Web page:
We’ll cover three key reasons why sales managers who build trust with their sales team will come out ahead, and why those who don’t will suffer.
Trust is a valuable commodity for sales managers looking to improve outcomes. Your sales team needs to know they can depend on you, and that you rely upon them to get things done. That sort of trust can be difficult to develop, however, so it’s not uncommon for it to become a neglected aspect of the relationship between a manager and a sales team. In this article, we’ll make the case for sales managers to expend the time and effort required to develop team trust. We’ll cover three key reasons why sales managers who build trust with their sales team will come out ahead, and why those who don’t will suffer.
Success in sales depends on sharp wits, charisma, and diligence. All of these things suffer from low sales team morale. And nothing impacts the level of morale more than a sales team’s trust or lack of trust of their sales managers. Put yourself in their shoes–if you don’t trust your boss to make good decisions, your every effort carries the risk of being a complete waste. A bad sales manager might disregard or undermine success. And perception matters more than reality here–even perfect sales managers can leave such doubts in their sales team if they don’t bother developing a sense of trust.
Working with sales managers they can trust keeps exceptional talent happy with their job. There’s no guarantee of such a relationship with a new employer–many will stick with the company and people they trust to work well with them, even if they might see higher compensation, faster promotion, or greater challenges with another company. A lack of trust in sales managers, on the other hand, encourages any member of your sales team capable of finding another job to do so quickly. No one wants to work under the cloud of uncertainty for longer than they need to. Again, this is a matter of how your sales team perceives their relationship with you (and the company), not a question of whether their worries have objective merit.
When sales managers don’t develop trust with their sales team, team members become far more prone to keeping their head down when problems arise. That means that if something goes wrong, your sales team is going to try to keep it quiet if they don’t trust you. A sales team that trusts sales managers will immediately inform you of failures and issues, giving you more time to resolve them. The best sales managers don’t have to spy on their sales team for just this reason; sales people who trust you to respond professionally and effectively will be eager to tell you everything you need to know to do your job well. Those who don’t develop that trust will find themselves ambushed by issues they could have resolved with a proper heads-up.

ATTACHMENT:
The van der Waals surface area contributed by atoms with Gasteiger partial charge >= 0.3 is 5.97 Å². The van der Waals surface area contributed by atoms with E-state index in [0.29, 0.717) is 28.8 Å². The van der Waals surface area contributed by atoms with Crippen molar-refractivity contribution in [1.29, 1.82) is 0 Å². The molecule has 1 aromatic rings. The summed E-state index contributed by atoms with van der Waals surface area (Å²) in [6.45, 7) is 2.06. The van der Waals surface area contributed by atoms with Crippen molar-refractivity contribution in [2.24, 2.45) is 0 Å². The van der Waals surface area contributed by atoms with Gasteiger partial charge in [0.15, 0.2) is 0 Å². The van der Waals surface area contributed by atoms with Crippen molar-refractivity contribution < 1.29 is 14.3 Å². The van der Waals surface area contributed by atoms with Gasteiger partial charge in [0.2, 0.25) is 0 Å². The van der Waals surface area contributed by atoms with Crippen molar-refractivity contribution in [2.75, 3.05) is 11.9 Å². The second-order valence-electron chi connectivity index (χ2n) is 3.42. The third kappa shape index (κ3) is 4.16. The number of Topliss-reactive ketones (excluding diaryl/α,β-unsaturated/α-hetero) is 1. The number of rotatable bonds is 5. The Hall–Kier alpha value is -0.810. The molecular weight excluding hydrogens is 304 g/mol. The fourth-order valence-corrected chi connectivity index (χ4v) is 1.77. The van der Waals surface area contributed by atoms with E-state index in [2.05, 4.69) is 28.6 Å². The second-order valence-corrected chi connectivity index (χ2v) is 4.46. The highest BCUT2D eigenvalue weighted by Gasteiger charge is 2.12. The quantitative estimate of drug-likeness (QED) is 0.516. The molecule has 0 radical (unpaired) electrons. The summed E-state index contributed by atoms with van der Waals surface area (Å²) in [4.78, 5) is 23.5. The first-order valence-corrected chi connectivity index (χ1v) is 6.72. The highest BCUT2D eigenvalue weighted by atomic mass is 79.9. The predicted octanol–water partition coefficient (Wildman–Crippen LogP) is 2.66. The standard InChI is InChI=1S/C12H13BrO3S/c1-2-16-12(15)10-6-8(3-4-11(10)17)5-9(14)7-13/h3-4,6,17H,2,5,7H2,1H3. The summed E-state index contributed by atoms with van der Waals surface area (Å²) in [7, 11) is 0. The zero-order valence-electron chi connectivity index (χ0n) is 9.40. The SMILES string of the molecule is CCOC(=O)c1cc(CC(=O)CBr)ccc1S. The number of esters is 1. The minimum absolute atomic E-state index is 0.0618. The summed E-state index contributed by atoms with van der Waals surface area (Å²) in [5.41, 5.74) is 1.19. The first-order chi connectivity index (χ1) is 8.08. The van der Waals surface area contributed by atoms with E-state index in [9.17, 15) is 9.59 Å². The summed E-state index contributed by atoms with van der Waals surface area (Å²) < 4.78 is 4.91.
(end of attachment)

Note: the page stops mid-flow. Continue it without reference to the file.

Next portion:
So you’ve read our case for developing trust in your sales team and have decided to work on the issue? Fortunately, it’s not particularly difficult. 90% of developing the trust of your team lay in understanding your sales team, clearly conveying reasonable expectations and goals, and responding rationally and confidently to anything that might go wrong. Accentuating the positive and not using failures to perform public executions as object lessons helps too. Overall, you only need to treat your team like responsible, professional adults and they’ll develop trust for you naturally.
Rhys is a tenacious, top performing Senior Sales Recruiter with 11+ years of focused experience in the Digital Media, Mobile, Software, Technology and B2B verticals. He has a successful track record of headhunting top performing sales candidates for some of the most exciting brands in North America. He is a Certified Recruitment Specialist (CRS) and has expert experience in prospecting new business, client retention/renewals and managing top performing sales and recruitment teams. Rhys enjoys spending quality time with his wife, son, and two daughters, BBQing on a hot summer day, tropical vacations and cottaging.